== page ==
Calcium & Disease Prevention - Pregnancy-induced hypertension (preeclampsia)

Pregnancy-induced hypertension (PIH) occurs in 10% of pregnancies, and is a major health risk for pregnant women and their unborn children. PIH is a term that includes gestational hypertension, preeclampsia, and eclampsia. Gestational hypertension is defined as an abnormally high blood pressure that usually develops after the 20th week of pregnancy. In addition to gestational hypertension, preeclampsia includes the development of edema (severe swelling) and proteinuria (protein in the urine). Preeclampsia may progress to eclampsia (also called toxemia) in which life-threatening convulsions and coma may occur. Although the cause of PIH is not entirely understood, calcium metabolism appears to play a role. Risk factors for PIH include first pregnancies, multiple gestations (e.g., twins or triplets), chronic high blood pressure, diabetes, and some autoimmune diseases. Data from epidemiologic studies suggests an inverse relationship between calcium intake and the incidence of PIH, but the results of experimental research on calcium supplementation and PIH have been less clear. A systematic review of randomized placebo-controlled studies found that calcium supplementation reduced the incidence of high blood pressure in pregnant women at high risk of PIH, as well as in pregnant women with low dietary calcium intake. However, in women at low risk of PIH and with adequate calcium intake the benefit of calcium supplementation was judged small and unlikely to be clinically significant. A large multi-center clinical trial of Calcium for Preeclampsia Prevention (CPEP) in over 4,500 pregnant women, found no effect of 2,000 mg of supplemental calcium on PIH. However, women in the placebo group had a mean intake of 980 mg/day, while those in the supplemental group had a mean intake of 2,300 mg/day. For the general population, meeting current recommendations for calcium intake during pregnancy may also help prevent PIH. Further research is required to determine whether women at high risk for PIH would benefit from calcium supplementation above the current recommendations.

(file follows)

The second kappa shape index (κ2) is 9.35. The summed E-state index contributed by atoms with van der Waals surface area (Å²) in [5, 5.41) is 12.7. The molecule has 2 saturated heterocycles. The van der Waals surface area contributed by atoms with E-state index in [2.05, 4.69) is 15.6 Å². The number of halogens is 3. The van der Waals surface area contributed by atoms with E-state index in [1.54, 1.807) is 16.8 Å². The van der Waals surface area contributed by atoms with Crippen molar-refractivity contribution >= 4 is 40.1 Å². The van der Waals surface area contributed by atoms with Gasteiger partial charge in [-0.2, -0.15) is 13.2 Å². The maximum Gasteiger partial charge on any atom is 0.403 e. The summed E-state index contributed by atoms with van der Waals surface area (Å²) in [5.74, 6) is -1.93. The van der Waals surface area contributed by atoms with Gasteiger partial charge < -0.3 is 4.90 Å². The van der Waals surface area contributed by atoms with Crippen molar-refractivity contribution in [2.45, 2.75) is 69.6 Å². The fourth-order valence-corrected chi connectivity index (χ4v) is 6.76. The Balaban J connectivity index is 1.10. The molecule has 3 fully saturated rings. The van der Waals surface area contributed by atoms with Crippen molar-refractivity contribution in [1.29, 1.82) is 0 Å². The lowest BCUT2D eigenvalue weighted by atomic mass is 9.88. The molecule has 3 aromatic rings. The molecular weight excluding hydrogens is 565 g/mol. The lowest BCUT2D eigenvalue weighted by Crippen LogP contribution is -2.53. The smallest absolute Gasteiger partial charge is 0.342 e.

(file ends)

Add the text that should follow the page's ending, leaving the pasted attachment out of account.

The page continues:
Lead toxicity

Children who are chronically exposed to lead, even in small amounts, are more likely to develop learning disabilities, behavioral problems, and to have low IQ's. Abnormal growth and neurological development may occur in the infants of women exposed to lead during pregnancy. In adults, lead toxicity may result in kidney damage and high blood pressure. Although the use of lead paint and leaded gasoline has been discontinued in the U.S., lead toxicity continues to be a significant health problem, especially in children living in urban areas. A study of over 300 children aged 1 through 8 years in an urban neighborhood found that 49% had blood lead levels above current guidelines indicating excessive lead exposure, while only 59% of children ages 1-3 years and 41% of children ages 4-8 years had calcium intakes meeting the recommended levels. Adequate calcium intake appears to be protective against lead toxicity in at least two ways. Increased dietary intake of calcium is known to decrease the gastrointestinal absorption of lead. Once lead enters the body it tends to accumulate in the skeleton, where its may remain for more than twenty years. Adequate calcium intake also prevents exposure to lead mobilized from the skeleton during bone demineralization. A recent study of blood lead levels during pregnancy found that women with inadequate calcium intake during the second half of pregnancy were more likely to have elevated blood lead levels, probably related to increased bone demineralization with the release of accumulated lead into the blood. Lead in the blood of a pregnant woman is readily transported across the placenta resulting in fetal lead exposure at a time when the developing nervous system is highly vulnerable. In postmenopausal women, increased calcium intake was associated with decreased blood lead levels, along with other factors known to decrease bone demineralization, for example, estrogen replacement therapy and physical activity

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